Solid oxide fuel cells (SOFC) generate energy power by diffusion of O2- anions through an electronically insulating membrane (electrolyte). In principle, any fuel that combines with oxygen can be used in a SOFC to generate electricity. Since SOFCs operate at high temperatures where catalytic-combustion rates are significant, direct oxidation of the fuel is possible at the anode : CnH2n+2 + (3n+1) O2- → (n+1) H2O + 2(3n+1)e- + n CO2
In most of SOFCs, the anode is a ceramic-metallic (CERMET) composite. The ceramic compound is frequently the same as that used as electrolyte and Ni plays the role of electron conductor. The primary problem with direct oxidation of hydrocarbons on a Ni-cermet anode is that Ni catalyses the cracking reaction yielding carbonaceous species on the anode. The aim of our work is to develop an anode stable toward carbon formation for SOFCs running on natural gas directly.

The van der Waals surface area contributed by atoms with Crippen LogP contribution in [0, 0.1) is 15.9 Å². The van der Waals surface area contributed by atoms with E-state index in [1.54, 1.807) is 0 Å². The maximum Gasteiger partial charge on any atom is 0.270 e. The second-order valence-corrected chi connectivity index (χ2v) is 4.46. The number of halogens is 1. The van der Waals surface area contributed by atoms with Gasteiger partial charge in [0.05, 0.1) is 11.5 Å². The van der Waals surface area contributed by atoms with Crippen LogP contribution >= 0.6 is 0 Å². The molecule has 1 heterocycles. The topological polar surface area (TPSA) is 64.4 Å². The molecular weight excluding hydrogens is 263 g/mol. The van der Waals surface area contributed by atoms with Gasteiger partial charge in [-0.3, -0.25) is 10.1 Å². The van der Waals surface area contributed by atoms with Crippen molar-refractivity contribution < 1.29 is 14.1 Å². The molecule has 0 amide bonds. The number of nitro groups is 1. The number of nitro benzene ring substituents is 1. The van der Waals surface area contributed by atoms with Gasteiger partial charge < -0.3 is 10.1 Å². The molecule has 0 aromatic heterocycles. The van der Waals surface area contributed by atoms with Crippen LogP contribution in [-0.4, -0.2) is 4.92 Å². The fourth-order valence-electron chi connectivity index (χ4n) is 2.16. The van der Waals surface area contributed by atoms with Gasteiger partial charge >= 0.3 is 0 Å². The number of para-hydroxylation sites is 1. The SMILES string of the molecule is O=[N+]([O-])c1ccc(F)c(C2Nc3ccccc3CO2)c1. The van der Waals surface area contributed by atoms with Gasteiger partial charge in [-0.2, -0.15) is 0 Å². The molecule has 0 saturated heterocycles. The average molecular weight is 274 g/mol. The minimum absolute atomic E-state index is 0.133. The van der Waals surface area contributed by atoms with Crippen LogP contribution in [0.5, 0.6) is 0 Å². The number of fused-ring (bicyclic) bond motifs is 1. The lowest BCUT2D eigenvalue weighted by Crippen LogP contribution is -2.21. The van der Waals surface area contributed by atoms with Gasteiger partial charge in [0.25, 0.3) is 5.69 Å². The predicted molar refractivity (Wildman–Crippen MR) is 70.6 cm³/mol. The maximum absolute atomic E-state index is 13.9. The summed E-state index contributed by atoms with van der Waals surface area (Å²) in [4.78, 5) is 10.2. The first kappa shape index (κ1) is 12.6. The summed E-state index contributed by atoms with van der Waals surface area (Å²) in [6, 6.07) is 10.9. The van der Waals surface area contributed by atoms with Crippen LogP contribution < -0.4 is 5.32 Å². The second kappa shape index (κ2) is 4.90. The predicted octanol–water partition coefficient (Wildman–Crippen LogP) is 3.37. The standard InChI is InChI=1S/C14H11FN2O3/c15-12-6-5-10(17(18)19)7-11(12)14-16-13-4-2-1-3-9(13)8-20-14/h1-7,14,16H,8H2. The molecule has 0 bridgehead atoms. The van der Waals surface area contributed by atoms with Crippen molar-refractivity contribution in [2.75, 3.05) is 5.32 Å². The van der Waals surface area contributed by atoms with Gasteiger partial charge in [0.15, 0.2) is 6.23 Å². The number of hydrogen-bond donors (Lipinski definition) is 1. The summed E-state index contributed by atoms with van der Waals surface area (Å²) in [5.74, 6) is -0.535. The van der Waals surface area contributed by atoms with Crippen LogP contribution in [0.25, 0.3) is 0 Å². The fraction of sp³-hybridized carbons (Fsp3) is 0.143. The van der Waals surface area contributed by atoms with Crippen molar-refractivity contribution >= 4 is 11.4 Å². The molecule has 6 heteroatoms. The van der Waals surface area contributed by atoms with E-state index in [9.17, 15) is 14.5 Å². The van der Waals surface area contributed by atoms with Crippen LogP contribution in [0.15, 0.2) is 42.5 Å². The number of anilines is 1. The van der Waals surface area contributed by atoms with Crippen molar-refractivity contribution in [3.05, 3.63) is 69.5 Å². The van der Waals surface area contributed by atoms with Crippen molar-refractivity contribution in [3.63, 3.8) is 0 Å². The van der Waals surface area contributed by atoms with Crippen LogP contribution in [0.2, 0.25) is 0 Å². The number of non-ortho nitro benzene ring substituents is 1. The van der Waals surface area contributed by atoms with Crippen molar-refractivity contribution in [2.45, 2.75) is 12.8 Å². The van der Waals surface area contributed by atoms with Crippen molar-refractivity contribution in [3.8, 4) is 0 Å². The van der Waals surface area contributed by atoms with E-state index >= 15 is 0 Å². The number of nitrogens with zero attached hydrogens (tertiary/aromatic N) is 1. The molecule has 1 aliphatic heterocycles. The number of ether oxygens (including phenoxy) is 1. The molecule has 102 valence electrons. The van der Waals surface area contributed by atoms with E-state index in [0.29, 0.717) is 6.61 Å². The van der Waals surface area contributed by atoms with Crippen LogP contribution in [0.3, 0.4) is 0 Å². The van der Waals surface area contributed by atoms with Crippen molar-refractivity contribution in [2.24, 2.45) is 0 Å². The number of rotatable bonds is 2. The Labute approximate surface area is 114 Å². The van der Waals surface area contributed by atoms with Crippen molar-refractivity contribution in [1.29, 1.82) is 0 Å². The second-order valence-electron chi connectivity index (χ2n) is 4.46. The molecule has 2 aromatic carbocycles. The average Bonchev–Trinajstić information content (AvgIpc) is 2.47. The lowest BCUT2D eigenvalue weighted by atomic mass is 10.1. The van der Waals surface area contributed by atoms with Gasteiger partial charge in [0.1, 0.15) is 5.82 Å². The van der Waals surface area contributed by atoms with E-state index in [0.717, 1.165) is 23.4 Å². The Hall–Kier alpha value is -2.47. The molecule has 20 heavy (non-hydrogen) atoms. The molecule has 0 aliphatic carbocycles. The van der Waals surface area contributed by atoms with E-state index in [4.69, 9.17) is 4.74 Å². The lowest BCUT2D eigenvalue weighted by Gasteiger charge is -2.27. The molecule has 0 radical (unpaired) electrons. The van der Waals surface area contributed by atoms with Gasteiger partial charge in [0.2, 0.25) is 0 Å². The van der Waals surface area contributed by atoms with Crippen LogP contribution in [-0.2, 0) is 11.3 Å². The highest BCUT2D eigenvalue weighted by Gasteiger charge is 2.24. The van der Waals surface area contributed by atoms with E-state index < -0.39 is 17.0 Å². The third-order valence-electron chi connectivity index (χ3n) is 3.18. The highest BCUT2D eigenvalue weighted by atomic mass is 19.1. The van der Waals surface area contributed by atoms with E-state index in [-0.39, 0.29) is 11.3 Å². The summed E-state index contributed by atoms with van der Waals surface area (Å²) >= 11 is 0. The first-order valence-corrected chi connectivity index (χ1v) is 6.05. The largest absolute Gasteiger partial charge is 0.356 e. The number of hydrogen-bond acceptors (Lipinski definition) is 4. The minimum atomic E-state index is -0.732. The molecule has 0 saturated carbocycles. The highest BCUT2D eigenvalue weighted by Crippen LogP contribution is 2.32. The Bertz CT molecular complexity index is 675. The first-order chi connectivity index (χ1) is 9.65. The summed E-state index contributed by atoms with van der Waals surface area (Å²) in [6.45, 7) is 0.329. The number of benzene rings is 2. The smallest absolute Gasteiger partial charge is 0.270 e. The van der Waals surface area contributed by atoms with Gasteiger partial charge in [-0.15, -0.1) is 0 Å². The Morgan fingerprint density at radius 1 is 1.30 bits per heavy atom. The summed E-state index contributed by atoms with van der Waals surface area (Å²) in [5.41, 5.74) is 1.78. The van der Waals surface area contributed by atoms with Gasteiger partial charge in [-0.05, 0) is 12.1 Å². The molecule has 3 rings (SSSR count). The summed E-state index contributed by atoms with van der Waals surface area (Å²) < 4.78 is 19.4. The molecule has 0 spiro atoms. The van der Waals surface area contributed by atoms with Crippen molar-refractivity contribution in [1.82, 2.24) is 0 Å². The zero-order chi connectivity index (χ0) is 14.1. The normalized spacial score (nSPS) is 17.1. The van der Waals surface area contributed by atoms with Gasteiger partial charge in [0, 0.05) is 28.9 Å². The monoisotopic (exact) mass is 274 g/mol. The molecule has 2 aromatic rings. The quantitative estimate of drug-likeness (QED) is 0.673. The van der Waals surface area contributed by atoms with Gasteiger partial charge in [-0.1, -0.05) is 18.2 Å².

Requirements for Fuel Electrode (anode)
- Chemical stability in reducing environment of the fuel,
- Electronically conducting,
- Adherent to the electrolyte,
- Interconnected porosity,
- Able to reform and/or directly oxidize natural gas.
Development of an anode material, 18,7%-vol. Ni/BaIn0.3Ti0.7O2.85 cermet, for SOFC application with natural gaz
By creating disorder within an ordered arrangement of oxygen vacancies :
- a good Ni dispersion (dark grey) in Ba2In0.6Ti1.4O5.70.3 oxide (light grey ) and 40% of open porosity (black) (Fig.1)
- a metallic behavior and a good electronic conductivity (Fig. 2) : σ = 100 S.cm-1 at 700 °C
- a resistance towards cracking of natural gas (Fig. 3) by means of a specific treatment
|Fig. 1 : SEM of Ni/BaIn0.3Ti0.7O2.85 cermet
||Fig. 2 : conductivity of Ni/BaIn0.3Ti0.7O2.85 cermet|
Fig. 3 : Under natural gas at 700°C the anode is destroyed.
A protection treatment was developed to avoid cracking of hydrocarbons